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President Donald Trump could be discharged as early as Monday

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Dr. Sean Conley, physician to President Donald Trump, briefs reporters at Walter Reed National Military Medical Center in Bethesda, Md., Sunday, Oct. 4, 2020.
Dr. Sean Conley, physician to President Donald Trump, briefs reporters at Walter Reed National Military Medical Center in Bethesda, Md., Sunday, Oct. 4, 2020.   -   Copyright  Jacquelyn Martin/Copyright 2020 The Associated Press. All rights reserved.
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President Donald Trump could be discharged from hospital as early as Monday, his doctors say, to continue his treatment for coronavirus at the White House.

Brian Garibaldi, a specialist in pulmonary critical care, said Trump received a second dose of the experimental drug remdesivir along with a first dose of dexamethasone Saturday and isn’t showing any side effects “that we can tell.”

He said Sunday that Trump is “up and well” and the plan was to have him “out of bed” Sunday as much as possible.

Garibaldi and Trump’s doctor, Sean Conley, said if things continue to go well, Trump will be able to return to the White House on Monday to continue his five-day course of remdesivir treatment and other appropriate therapy.

Earlier, Trump released a video on Twitter, apparently from the hospital where he is being treated for COVID-19, in which he says “I’m starting to feel good, what happens over the next period of a few days, that’s the real test.”

The US President was taken to the Walter Reed National Military Medical Center, after revealing he and the first lady Melania had tested positive for coronavirus on Friday.

“I’ll be back, I think I’ll be back soon,” he said in the video posted late on Saturday, which followed changing and sometimes contradictory accounts about the condition of the president, from doctors and his staff.

Earlier on Saturday his chief of staff Mark Meadows told reporters “we're still not on a clear path yet to a full recovery,” saying Trump had a “very concerning” period on Friday and the next 48 hours will be critical in terms of his care.

In an update on Saturday night, Trump's chief doctor expressed cautious optimism but added that the president was "not yet out of the woods.”

At a briefing earlier on Saturday, Conley repeatedly refused to say whether the president ever needed supplemental oxygen, despite repeated questioning, and declined to share key details including how high a fever Trump had been running before it came back down to a normal range.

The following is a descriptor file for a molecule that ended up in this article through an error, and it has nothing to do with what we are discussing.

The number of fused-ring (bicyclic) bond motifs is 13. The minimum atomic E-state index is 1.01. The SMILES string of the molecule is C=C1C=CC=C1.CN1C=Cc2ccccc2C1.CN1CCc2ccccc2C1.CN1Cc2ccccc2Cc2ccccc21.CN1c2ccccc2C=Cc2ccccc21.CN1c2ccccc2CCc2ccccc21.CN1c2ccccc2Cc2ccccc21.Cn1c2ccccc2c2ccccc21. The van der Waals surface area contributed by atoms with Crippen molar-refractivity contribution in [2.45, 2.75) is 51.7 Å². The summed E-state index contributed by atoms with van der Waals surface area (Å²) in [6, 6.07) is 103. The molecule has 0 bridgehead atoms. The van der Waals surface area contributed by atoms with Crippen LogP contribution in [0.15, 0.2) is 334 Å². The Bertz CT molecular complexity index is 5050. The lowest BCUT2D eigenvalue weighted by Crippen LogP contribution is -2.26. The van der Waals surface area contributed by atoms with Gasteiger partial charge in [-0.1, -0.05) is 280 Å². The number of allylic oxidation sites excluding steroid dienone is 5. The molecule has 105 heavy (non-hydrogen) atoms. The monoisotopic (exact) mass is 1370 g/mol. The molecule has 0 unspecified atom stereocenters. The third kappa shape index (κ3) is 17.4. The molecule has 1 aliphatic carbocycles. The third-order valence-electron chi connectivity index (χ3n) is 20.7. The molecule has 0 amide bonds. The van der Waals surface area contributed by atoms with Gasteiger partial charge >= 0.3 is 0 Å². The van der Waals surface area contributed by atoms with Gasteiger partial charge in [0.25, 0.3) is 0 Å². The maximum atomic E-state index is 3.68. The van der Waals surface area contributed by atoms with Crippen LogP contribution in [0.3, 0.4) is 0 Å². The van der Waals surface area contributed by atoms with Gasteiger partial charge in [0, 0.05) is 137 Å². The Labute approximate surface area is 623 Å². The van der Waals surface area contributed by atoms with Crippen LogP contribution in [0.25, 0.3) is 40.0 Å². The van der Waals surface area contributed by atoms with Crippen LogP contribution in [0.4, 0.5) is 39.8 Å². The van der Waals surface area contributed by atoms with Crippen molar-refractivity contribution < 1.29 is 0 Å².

Conley also revealed that Trump had begun exhibiting “clinical indications” of COVID-19 on Thursday afternoon, earlier than previously known.

Conley spent much of the briefing dodging reporters' questions, as he was pressed for details.

“Thursday no oxygen. None at this moment. And yesterday with the team, while we were all here, he was not on oxygen,” Conley said.

According to a person familiar with Trump’s condition, Trump was administered oxygen at the White House on Friday morning, well before he was taken to the military hospital by helicopter that evening.

The person was not authorised to speak publicly and spoke to The Associated Press only on condition of anonymity.

Timeline

The timing of the announcement of Trump’s diagnosis has been called into question.

When Conley said that it had been 72 hours since the diagnosis, the White House had only informed the public about the diagnosis 36 hours earlier, leading to speculation that it had withheld the news.

White House aide Hope Hicks tested positive for the virus on Thursday, after travelling with the president on Air Force One the previous day.

That same day Trump flew to New Jersey for a private fundraiser, with White House officials saying they learned of Hicks' positive test soon after Trump boarded his flight to New Jersey.

In an evening interview on Fox News, Trump says he and the first lady are being tested for the coronavirus, later tweeting that they will “begin our quarantine process!”

Late on Friday he reveals on Twitter he and the first lady tested positive for the virus and “will begin our quarantine and recovery process immediately.”

Trump was then transported to a military hospital on the advice of his doctors out of an "abundance of caution" after testing positive for COVID-19 on Friday.

Coronavirus in the White House

A flurry of close Trump staffers and allies have been diagnosed with COVID-19 over the past couple of days, a number of which had attended an event at the White House introducing Trump’s Supreme Court nominee last Saturday, where attendees were hugging and shaking hands, with most of them not wearing masks.

Those who have tested positive who were at the event include former New Jersey Governor Chris Christie, White House counselor Kellyanne Conway, the president of the University of Notre Dame, and at least two Republican Senators, Mike Lee and Thom Tillis.

The president’s campaign manager, Bill Stepien, the head of the Republican National Committee, Ronna McDaniel, and Senator Ron Johnson have also tested positive.